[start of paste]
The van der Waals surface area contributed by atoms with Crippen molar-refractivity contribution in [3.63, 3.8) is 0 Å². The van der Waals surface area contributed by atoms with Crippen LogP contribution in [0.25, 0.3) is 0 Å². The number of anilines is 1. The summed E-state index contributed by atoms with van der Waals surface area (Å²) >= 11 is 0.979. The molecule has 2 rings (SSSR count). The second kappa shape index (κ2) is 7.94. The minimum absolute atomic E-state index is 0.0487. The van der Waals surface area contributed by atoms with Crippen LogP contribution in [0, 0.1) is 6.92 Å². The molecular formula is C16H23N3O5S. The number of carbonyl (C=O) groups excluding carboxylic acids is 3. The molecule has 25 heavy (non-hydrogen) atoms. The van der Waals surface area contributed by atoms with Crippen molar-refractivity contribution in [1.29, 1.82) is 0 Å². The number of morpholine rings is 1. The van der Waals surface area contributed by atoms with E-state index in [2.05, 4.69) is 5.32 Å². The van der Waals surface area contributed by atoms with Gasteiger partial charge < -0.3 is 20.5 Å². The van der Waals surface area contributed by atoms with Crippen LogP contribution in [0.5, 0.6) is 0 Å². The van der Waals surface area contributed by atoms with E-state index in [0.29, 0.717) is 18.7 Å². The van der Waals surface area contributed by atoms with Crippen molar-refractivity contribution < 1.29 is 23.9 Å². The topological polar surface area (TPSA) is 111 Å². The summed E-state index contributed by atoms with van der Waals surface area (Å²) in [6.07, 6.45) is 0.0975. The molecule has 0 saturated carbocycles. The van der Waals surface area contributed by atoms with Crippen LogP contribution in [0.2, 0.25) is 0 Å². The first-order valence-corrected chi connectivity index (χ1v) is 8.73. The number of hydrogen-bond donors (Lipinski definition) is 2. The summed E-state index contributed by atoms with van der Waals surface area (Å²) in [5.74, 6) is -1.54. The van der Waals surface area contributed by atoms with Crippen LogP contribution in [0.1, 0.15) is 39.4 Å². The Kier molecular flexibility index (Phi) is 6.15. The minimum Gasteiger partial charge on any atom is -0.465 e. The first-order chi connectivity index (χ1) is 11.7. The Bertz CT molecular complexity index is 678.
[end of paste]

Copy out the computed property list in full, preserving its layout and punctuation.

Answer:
The van der Waals surface area contributed by atoms with Crippen molar-refractivity contribution in [3.63, 3.8) is 0 Å². The van der Waals surface area contributed by atoms with Crippen LogP contribution in [0.25, 0.3) is 0 Å². The number of anilines is 1. The summed E-state index contributed by atoms with van der Waals surface area (Å²) >= 11 is 0.979. The molecule has 2 rings (SSSR count). The second kappa shape index (κ2) is 7.94. The minimum absolute atomic E-state index is 0.0487. The van der Waals surface area contributed by atoms with Crippen LogP contribution in [0, 0.1) is 6.92 Å². The molecular formula is C16H23N3O5S. The number of carbonyl (C=O) groups excluding carboxylic acids is 3. The molecule has 25 heavy (non-hydrogen) atoms. The van der Waals surface area contributed by atoms with Crippen molar-refractivity contribution in [1.29, 1.82) is 0 Å². The number of morpholine rings is 1. The van der Waals surface area contributed by atoms with E-state index in [2.05, 4.69) is 5.32 Å². The van der Waals surface area contributed by atoms with Gasteiger partial charge < -0.3 is 20.5 Å². The van der Waals surface area contributed by atoms with Crippen LogP contribution in [0.5, 0.6) is 0 Å². The van der Waals surface area contributed by atoms with E-state index in [0.29, 0.717) is 18.7 Å². The van der Waals surface area contributed by atoms with Crippen molar-refractivity contribution < 1.29 is 23.9 Å². The topological polar surface area (TPSA) is 111 Å². The summed E-state index contributed by atoms with van der Waals surface area (Å²) in [6.07, 6.45) is 0.0975. The molecule has 0 saturated carbocycles. The van der Waals surface area contributed by atoms with Crippen LogP contribution in [0.2, 0.25) is 0 Å². The first-order valence-corrected chi connectivity index (χ1v) is 8.73. The number of hydrogen-bond donors (Lipinski definition) is 2. The summed E-state index contributed by atoms with van der Waals surface area (Å²) in [5.74, 6) is -1.54. The van der Waals surface area contributed by atoms with Crippen LogP contribution in [0.1, 0.15) is 39.4 Å². The Kier molecular flexibility index (Phi) is 6.15. The minimum Gasteiger partial charge on any atom is -0.465 e. The first-order chi connectivity index (χ1) is 11.7. The Bertz CT molecular complexity index is 678.